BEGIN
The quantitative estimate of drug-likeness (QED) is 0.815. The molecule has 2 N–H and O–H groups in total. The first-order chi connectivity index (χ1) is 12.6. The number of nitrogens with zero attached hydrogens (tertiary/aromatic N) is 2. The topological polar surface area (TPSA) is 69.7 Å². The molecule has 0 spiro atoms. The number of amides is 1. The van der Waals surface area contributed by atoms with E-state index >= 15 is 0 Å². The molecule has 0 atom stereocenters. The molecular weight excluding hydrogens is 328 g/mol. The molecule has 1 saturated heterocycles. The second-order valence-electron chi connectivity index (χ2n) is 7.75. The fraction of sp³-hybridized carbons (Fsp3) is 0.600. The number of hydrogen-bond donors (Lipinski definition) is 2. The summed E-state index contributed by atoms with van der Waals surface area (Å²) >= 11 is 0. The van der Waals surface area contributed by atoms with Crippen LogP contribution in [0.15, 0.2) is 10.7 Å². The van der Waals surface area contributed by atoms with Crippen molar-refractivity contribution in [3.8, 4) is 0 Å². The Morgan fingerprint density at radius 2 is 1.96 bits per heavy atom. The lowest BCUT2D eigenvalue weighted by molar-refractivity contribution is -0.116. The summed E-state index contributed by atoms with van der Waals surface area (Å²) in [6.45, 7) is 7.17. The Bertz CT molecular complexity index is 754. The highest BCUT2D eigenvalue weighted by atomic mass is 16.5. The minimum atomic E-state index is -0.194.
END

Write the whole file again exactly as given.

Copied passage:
The quantitative estimate of drug-likeness (QED) is 0.815. The molecule has 2 N–H and O–H groups in total. The first-order chi connectivity index (χ1) is 12.6. The number of nitrogens with zero attached hydrogens (tertiary/aromatic N) is 2. The topological polar surface area (TPSA) is 69.7 Å². The molecule has 0 spiro atoms. The number of amides is 1. The van der Waals surface area contributed by atoms with E-state index >= 15 is 0 Å². The molecule has 0 atom stereocenters. The molecular weight excluding hydrogens is 328 g/mol. The molecule has 1 saturated heterocycles. The second-order valence-electron chi connectivity index (χ2n) is 7.75. The fraction of sp³-hybridized carbons (Fsp3) is 0.600. The number of hydrogen-bond donors (Lipinski definition) is 2. The summed E-state index contributed by atoms with van der Waals surface area (Å²) >= 11 is 0. The van der Waals surface area contributed by atoms with Crippen LogP contribution in [0.15, 0.2) is 10.7 Å². The van der Waals surface area contributed by atoms with Crippen molar-refractivity contribution in [3.8, 4) is 0 Å². The Morgan fingerprint density at radius 2 is 1.96 bits per heavy atom. The lowest BCUT2D eigenvalue weighted by molar-refractivity contribution is -0.116. The summed E-state index contributed by atoms with van der Waals surface area (Å²) in [6.45, 7) is 7.17. The Bertz CT molecular complexity index is 754. The highest BCUT2D eigenvalue weighted by atomic mass is 16.5. The minimum atomic E-state index is -0.194.